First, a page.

Reading list

I’ve read three books — wait! No! four! (finished ’em! My kids don’t believe I ever do that) recently, partly thanks to being on airplanes on my way to California and home from Utah, so it’s time for some reviews.

1. Airplane reading, A Fatal Thaw by Dana Stabenow. It’s a mystery story set in Alaska. The heroine has a few too many lucky narrow escapes for plausibility, but I liked the book for having lots of believable Alaska culture in it. Probably any other of the authors Kate Shugak (that’s the detective/heroine) stories would be about as good.

2. More vacation reading, Lost Legends of New Jersey by Frederick Reiken. Arlene read it on the plane going and liked it not only because it’s really well-written but also because she grew up in New Jersey near where the story is set. There are references to lots of places we know in it. But mostly, it’s really well-written and all the characters are very believable and most are likeable. A really good book. I was totally glad I read it.

3. Something Arlene got from the library, The Sunday Philosophy Club by Alexander McCall Smith. McCall Smith (the Newton library has his stuff filed under “M”, not “S”) wrote the Number One Ladies’ Detective Agency series, of which there were no more that Arlene hadn’t read, so she tried something else of his. This one is really more about Edinburgh than about a mystery, the way those are really more about Botswana than about a mystery, and is also very likeable.

4. I know I said three, but I really finished four books. The last is The Beans of Egypt, Maine by Carolyn Chute. I’ll let you google it for a review if you want. It’s a lot tougher, grittier, more violent (which is pretty strange to say — the Stabenow had lots more bodies in it, but you have to sort of ignore them in a mystery story, where you figure it’s all make-believe. This one has fewer bodies, but the violence is more motivated and believable). It’s more the kind of book you should read to learn from than something you really enjoy. It has totally credible characters and some of the least erotic sex scenes you’ve ever come across (not that that’s normally a reason for choosing a book). Another really good book but harder to deal with than the other three.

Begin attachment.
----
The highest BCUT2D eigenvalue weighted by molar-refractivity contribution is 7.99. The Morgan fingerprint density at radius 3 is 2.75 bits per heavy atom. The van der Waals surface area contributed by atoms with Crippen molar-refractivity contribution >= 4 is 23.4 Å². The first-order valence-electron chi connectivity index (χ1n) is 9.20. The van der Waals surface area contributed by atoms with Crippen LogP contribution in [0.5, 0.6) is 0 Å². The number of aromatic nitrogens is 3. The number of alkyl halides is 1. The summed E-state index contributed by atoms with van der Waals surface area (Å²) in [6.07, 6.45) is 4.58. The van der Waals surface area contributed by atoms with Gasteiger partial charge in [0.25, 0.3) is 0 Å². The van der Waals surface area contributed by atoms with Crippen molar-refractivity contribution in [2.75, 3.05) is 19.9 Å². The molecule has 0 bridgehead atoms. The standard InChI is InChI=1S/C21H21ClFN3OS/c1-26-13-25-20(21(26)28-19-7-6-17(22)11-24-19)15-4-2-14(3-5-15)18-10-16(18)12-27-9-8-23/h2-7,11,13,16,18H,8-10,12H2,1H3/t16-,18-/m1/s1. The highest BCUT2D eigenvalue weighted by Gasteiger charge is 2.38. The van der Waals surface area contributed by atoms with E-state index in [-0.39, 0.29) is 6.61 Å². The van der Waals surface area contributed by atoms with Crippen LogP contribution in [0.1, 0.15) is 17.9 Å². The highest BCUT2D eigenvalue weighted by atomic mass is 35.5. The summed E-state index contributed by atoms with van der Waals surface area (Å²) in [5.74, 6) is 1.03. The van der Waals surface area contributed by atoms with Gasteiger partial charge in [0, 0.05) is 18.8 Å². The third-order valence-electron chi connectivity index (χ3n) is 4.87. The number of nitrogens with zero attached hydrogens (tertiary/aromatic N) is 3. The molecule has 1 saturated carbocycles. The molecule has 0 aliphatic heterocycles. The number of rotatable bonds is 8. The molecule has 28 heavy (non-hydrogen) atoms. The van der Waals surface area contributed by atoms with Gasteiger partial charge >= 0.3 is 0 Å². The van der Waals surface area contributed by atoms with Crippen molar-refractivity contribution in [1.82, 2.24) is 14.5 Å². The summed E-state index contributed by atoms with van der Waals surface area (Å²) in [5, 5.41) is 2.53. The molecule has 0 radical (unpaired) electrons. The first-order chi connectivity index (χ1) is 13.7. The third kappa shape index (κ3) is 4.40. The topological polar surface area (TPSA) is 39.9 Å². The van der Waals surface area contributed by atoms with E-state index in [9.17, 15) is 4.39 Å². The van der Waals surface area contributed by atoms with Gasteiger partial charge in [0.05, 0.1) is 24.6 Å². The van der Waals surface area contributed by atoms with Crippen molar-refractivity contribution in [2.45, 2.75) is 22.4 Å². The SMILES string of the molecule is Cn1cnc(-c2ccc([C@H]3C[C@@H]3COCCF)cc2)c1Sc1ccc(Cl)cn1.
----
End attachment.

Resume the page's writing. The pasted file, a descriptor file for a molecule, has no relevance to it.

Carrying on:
5. And now I started The DaVinci Code, which I got in the Salt Lake airport and started on the plane home. It reminds me of Tom Clancy books, which keep me engrossed even though I don’t think they’re believable nor well-written. It’s very imaginative, I have to say, but not as fast-paced as I expected. I mean the characters may be running at top speed, but the book has lots of flashbacks and explanations that make the pace of the book entirely different from the pace of the action. Which is OK, too. Also like Tom Clancy, he doesn’t have all his facts straight. Clancy had one character working all night to translate a computer program from Fortran into Ada, just so Clancy could show you that he knows all about hi-tech computer languages. I can tell you that nobody is going to get that working right in one night, and there would be no reason to do it, anyway. Dan Brown is a little over the top in his description of the importance of the golden ratio (PHI), which is an irrational number and only approximated in anything found in nature. Also I can’t believe all those big name people were members of a particular secret society, as the preface says. What else do secret societies do to attract new members than claim that big name people were their members? There’s no way to prove it one way or another — the people kept their membership secret, and the society kept the members secret, so the society can claim anyone from the past that they want. Bah, humbug. This book is not great literature, and I don’t even think the characterization is up to any of the other four. But I’m still reading it.

6. And I still haven’t finished Everything is Illuminated.

One Response to “Reading list”

  1. Chris Says:

    If you liked A Fatal Thaw, Stabenow’s all time best and funniest is probably Breakup. You will laugh out loud. Few things in mystery genre are truly believeable. I just don’t analyze too closely.